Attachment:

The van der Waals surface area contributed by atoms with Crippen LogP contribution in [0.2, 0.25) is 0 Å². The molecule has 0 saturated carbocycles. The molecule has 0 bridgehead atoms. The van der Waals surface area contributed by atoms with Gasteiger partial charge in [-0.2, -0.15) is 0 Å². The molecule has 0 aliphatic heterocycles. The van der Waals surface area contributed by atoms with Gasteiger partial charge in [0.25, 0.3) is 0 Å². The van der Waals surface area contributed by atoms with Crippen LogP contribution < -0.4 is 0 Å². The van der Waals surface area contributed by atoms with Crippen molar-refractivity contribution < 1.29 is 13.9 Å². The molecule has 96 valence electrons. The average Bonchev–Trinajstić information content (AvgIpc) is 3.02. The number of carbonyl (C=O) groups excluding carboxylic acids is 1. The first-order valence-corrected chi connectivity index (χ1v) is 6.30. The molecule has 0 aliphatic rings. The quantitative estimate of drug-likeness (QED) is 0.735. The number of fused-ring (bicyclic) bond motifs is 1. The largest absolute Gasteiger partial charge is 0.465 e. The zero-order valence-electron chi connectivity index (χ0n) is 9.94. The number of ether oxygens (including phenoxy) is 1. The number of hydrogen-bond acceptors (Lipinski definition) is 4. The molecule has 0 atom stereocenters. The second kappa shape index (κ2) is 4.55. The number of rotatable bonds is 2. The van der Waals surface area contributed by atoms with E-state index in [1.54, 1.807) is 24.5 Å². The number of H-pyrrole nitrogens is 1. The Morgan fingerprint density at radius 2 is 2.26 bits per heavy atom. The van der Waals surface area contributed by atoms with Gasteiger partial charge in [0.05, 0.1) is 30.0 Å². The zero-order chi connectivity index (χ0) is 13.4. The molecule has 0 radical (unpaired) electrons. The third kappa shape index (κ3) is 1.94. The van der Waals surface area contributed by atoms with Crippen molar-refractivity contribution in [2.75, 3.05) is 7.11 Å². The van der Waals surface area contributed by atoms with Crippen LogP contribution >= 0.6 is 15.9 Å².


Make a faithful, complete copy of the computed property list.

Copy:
The van der Waals surface area contributed by atoms with Crippen LogP contribution in [0.2, 0.25) is 0 Å². The molecule has 0 saturated carbocycles. The molecule has 0 bridgehead atoms. The van der Waals surface area contributed by atoms with Gasteiger partial charge in [-0.2, -0.15) is 0 Å². The molecule has 0 aliphatic heterocycles. The van der Waals surface area contributed by atoms with Gasteiger partial charge in [0.25, 0.3) is 0 Å². The van der Waals surface area contributed by atoms with Crippen LogP contribution < -0.4 is 0 Å². The van der Waals surface area contributed by atoms with Crippen molar-refractivity contribution < 1.29 is 13.9 Å². The molecule has 96 valence electrons. The average Bonchev–Trinajstić information content (AvgIpc) is 3.02. The number of carbonyl (C=O) groups excluding carboxylic acids is 1. The first-order valence-corrected chi connectivity index (χ1v) is 6.30. The molecule has 0 aliphatic rings. The quantitative estimate of drug-likeness (QED) is 0.735. The number of fused-ring (bicyclic) bond motifs is 1. The largest absolute Gasteiger partial charge is 0.465 e. The zero-order valence-electron chi connectivity index (χ0n) is 9.94. The number of ether oxygens (including phenoxy) is 1. The number of hydrogen-bond acceptors (Lipinski definition) is 4. The molecule has 0 atom stereocenters. The second kappa shape index (κ2) is 4.55. The number of rotatable bonds is 2. The van der Waals surface area contributed by atoms with E-state index in [1.54, 1.807) is 24.5 Å². The number of H-pyrrole nitrogens is 1. The Morgan fingerprint density at radius 2 is 2.26 bits per heavy atom. The van der Waals surface area contributed by atoms with Gasteiger partial charge in [0.05, 0.1) is 30.0 Å². The zero-order chi connectivity index (χ0) is 13.4. The molecule has 0 radical (unpaired) electrons. The third kappa shape index (κ3) is 1.94. The van der Waals surface area contributed by atoms with Crippen molar-refractivity contribution in [2.75, 3.05) is 7.11 Å². The van der Waals surface area contributed by atoms with Crippen LogP contribution >= 0.6 is 15.9 Å².